INTERVIEW
 
Scholars say terrorism strained Pakistan’s ties with world
Dawn
April 9, 2009
ISLAMABAD - A three-day conference on Pakistan's international relations ended at the Quaid-i-Azam University on Wednesday with the recognition that terrorism had tarnished the country’s image and strained its relations.

This was evident to those who attended the conference as, except for a few, foreign scholars and analysts invited to the conference chose to stay away for fear of terrorist attacks.Those who attended described terrorism as violence against unarmed civilians for political motives. That has no moral or legal justification, they said.

Speakers on the last day of the conference, on “State of international relations in Pakistan,” organised by the Department of International Relations, Quaid-i-Azam University, in collaboration with Hanns Seidel Foundation (HSF), dealt with the war on terror.

Speaking on “the war on terror: Pakistan’s perspective,” during the fourth session of the conference, Dr Ishtiaq Ahmed said that there was no moral or legal justification for killing unarmed civilians.

Dr Ishtiaq rejected the notion that “one man’s terrorist is another man’s freedom fighter” saying it confused the goal of freedom with that of terrorism. He, however, disagreed with the western views of terrorism as according to him in the current wave of international terrorism, religion is largely acting as a means rather than an end.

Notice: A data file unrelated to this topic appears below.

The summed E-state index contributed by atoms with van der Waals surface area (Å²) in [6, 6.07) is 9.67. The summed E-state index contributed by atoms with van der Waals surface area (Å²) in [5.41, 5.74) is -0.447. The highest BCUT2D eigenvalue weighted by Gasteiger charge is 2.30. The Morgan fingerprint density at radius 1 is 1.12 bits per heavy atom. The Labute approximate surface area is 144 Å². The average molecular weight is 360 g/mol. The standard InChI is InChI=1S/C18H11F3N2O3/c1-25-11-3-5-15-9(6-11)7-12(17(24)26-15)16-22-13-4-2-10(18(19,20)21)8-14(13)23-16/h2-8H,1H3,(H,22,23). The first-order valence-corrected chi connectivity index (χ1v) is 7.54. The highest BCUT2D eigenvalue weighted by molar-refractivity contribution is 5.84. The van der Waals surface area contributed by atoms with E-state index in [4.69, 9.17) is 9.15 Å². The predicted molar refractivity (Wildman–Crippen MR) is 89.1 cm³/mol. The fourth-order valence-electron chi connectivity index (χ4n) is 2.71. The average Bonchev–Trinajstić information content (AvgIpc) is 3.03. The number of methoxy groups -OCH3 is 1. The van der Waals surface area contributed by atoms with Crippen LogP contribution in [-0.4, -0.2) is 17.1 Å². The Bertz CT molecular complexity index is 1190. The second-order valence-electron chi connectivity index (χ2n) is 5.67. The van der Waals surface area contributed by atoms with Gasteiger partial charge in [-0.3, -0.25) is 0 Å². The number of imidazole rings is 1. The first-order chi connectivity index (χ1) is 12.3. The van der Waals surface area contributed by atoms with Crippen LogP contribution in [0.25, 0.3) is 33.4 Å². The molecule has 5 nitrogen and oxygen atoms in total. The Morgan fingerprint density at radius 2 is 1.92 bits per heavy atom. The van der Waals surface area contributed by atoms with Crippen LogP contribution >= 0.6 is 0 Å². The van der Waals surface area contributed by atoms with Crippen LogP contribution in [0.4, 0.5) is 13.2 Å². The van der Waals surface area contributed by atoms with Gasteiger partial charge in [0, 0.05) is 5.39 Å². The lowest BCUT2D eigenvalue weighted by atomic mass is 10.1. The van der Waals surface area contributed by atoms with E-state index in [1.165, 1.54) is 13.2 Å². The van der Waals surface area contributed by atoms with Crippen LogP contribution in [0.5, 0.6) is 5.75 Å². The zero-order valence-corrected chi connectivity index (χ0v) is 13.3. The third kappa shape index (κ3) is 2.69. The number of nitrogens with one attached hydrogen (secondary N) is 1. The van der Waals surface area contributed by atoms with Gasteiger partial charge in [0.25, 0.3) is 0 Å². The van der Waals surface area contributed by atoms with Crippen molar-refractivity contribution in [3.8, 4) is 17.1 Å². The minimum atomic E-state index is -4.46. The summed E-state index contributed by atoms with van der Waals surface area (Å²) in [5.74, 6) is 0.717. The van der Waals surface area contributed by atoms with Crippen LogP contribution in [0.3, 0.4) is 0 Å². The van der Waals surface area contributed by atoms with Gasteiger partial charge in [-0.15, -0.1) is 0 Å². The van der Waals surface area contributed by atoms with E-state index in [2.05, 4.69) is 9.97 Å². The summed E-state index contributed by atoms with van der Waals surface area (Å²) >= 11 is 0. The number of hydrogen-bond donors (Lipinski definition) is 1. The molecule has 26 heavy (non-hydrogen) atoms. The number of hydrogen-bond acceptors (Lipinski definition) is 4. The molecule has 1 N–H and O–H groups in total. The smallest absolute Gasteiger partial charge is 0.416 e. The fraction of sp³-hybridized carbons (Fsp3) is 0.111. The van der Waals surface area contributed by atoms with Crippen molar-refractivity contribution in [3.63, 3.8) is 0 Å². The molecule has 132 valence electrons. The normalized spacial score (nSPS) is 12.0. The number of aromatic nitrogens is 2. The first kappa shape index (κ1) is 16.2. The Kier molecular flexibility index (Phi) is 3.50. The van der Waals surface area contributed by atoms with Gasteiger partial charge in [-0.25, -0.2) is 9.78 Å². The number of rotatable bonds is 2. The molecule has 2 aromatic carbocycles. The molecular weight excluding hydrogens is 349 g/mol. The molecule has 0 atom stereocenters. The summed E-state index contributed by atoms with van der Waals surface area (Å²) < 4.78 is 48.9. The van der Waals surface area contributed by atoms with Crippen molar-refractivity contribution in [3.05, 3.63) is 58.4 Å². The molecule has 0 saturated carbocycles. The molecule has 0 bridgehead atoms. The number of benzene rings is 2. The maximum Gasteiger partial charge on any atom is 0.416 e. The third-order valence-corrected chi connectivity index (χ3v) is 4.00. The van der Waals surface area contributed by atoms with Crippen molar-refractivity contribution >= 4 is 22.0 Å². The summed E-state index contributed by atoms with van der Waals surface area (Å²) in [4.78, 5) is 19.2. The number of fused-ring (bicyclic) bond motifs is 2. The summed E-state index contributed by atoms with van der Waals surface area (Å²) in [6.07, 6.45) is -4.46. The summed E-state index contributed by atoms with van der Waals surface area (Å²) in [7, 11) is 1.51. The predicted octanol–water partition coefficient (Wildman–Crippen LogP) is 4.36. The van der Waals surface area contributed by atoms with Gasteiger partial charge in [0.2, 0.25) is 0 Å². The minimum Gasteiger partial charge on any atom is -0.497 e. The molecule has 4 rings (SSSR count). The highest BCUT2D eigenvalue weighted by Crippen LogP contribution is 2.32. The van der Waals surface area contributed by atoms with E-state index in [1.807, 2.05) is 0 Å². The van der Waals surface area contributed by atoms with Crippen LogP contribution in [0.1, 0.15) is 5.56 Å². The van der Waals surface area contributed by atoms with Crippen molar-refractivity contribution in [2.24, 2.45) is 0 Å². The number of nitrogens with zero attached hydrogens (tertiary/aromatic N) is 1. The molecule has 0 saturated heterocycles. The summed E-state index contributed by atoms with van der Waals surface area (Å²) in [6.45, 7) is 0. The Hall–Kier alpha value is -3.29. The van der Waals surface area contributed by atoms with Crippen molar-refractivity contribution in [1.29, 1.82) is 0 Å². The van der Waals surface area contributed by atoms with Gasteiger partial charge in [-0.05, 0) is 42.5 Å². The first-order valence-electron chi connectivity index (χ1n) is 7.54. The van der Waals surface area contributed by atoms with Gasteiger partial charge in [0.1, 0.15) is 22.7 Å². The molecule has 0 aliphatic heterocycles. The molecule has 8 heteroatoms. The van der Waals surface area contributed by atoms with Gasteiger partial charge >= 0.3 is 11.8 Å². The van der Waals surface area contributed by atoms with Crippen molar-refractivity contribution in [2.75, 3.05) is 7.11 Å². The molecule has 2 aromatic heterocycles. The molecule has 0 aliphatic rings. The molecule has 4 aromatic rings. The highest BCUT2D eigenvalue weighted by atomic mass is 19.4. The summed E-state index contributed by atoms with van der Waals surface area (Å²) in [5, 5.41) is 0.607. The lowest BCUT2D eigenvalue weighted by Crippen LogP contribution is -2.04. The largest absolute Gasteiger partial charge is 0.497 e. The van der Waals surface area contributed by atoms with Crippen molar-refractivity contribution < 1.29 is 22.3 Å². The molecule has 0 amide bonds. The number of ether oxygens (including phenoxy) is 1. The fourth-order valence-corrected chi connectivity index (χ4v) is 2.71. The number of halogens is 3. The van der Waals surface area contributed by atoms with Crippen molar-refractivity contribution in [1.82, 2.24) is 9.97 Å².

“The tendency of mainstream Western scholars to deliberately evade the issue of state terrorism amonts to overlooking an important aspect of the subject,” Dr Ahmed said.

Earlier, on the second day of the conference on Tuesday, the scholars said international politics was dominated by multi-dimensional world orders, highlighting various theories about the state of international relations in South Asia.

While speaking on “state of international relations theory: macro picture,” during the first session, Prof Thomas J. Briesteker from the Graduate Institute of International and Development Studies, Geneva, Switzerland, said that most theoretical approaches to the study of international relations relied on rationalist assumptions, positivist methodologies and the search for a single basis for understanding international affairs.

QAU International Relations Department Chairman Prof (Dr) Tahir Amin said: “There exist multiple world orders which co-exist, overlap and interpenetrate each other.” He said that a great rapprochement was developing between India and the liberal world orders.

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